As of the 2000 Census, some 30.5 million Americans traced their ancestry to Ireland. Descendents of Irish immigrants makes up 10.8% of the population. Before 1820, most of the Irish immigrants to the U.S. were Scots-Irish Presbyterians from Ulster. Five million immigrants from Ireland came to the U.S. after 1820, three-quarters of them Catholic. More than one million Irish people emigrated from Ireland to the U.S. to avoid the effects of the Great Potato Famine of 1845 – 1850. Most of the Irish immigrants were unskilled and poorly educated. They were subject to widespread discrimination. However, by the late 19th, century many Irish immigrants and their children had become skilled workers and their wealth and influence increased.
Irish Americans played significant roles in the revolutions that created the Irish Free State in 1921. (Eamon de Valera, the Irish revolutionary leader and the first prime minister of Ireland, was born in New York and at least initially, was a U.S. citizen.) Irish Americans also participated in the founding of the Republic of Ireland in 1945. The recent peace process in Northern Ireland was brokered by George Mitchell, former Majority Leader of the U.S. Senate.
Irish Americans have played a significant role in American cultural and political life. They have been the dominant force in the American Catholic Church. They have made important contributions to American politics, literature, music and journalism.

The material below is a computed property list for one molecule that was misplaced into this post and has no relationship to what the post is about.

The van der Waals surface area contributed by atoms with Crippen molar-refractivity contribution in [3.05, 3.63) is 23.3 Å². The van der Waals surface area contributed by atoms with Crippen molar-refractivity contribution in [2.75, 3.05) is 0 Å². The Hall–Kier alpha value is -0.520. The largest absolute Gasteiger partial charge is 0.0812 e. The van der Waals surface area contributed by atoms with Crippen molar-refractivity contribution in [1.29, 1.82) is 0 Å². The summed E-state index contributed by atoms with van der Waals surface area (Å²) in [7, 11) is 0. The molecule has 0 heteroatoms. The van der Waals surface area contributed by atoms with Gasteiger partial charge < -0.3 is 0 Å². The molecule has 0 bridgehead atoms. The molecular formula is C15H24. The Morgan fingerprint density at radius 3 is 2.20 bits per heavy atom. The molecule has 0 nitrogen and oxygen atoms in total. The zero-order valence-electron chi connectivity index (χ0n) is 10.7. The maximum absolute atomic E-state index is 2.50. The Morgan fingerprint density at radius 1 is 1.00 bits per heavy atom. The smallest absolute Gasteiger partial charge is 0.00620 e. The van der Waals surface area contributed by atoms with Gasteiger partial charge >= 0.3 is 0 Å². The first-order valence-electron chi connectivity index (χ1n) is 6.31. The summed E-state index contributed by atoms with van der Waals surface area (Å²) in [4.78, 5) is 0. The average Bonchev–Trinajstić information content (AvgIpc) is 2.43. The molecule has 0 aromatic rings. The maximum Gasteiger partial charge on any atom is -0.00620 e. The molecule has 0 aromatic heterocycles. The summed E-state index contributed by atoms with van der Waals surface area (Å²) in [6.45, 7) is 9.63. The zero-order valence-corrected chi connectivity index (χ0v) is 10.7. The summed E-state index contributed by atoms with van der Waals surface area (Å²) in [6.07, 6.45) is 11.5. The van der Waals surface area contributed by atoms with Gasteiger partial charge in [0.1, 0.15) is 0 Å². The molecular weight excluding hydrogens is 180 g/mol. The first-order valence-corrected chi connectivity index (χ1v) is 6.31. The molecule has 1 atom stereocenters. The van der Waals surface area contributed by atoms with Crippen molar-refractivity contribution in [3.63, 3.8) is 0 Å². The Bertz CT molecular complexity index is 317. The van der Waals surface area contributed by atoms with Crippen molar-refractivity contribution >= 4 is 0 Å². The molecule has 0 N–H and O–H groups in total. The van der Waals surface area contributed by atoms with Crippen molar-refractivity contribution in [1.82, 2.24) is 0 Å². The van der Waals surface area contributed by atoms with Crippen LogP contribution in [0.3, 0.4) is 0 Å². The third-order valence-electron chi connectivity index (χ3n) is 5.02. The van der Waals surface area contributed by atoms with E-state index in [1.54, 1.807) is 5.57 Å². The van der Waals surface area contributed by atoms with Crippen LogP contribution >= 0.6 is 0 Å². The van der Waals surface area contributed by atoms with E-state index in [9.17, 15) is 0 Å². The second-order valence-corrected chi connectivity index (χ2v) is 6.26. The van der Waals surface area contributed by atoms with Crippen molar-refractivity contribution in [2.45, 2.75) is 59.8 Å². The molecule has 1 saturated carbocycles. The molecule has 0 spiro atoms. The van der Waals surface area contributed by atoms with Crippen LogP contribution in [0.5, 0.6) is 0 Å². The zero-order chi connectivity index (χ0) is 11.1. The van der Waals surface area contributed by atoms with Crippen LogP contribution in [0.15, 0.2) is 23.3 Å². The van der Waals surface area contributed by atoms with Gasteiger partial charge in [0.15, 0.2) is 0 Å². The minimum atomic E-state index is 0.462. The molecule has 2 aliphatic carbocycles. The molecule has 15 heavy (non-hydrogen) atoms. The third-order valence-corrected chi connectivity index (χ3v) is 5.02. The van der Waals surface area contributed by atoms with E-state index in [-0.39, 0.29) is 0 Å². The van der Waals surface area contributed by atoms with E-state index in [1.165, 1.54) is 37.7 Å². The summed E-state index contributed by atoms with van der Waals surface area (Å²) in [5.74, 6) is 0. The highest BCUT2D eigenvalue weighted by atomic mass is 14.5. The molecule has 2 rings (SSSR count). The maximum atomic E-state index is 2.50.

Brooklyn is one of the five boroughs of New York City. The area was first settled by the Dutch in 1636 and named “Breucklen” after a city in Holland. The Battle of Long Island, in which the British defeated the Americans and took control of New York, was fought in Brooklyn. Ferry service to Manhattan began in 1814 and the Brooklyn Bridge was opened in 1883. These events fed dramatic increases in the population of the city. Brooklyn became a borough of New York City in 1898.
Alcoholism is a progressive disease that is not caused by a germ or a virus but by the chemical and psychological reaction of the individual to the drug. An alcoholic will structure his or her life around easy access to alcohol. The compulsion to drink influences and usually controls an alcoholic’s choice of associates and activities. A person in the grip of alcoholism, like Johnny Nolan in the film, is helpless to prevent drinking from interfering with his responsibilities to work and to family. Some alcoholics are bingers, with intermittent periods of sobriety. Some alcoholics drink regularly. Others pull themselves together for certain periods of time (sometimes years) and stop drinking, only to return to the drug later. True alcoholism is always progressive, with death from alcohol poisoning, physical deterioration and resulting illness, or alcohol-induced accident, being the end result. Sustained recovery from alcoholism (abstinence from drinking) is most successfully achieved through Alcoholics Anonymous or other 12 step programs.
Alcoholism weakens and destroys the body. Alcoholics are particularly susceptible to pneumonia, the illness that killed Johnny Nolan. This was a more severe problem before the advent of antibiotics than it is today.
Attendance at an open AA meeting is an excellent extra-credit activity. Some meetings are divided into two parts. Tell the kids to ask permission to stay for the second part. That’s when specially selected speakers talk about the difficulties they encountered while intoxicated and their new lives in sobriety.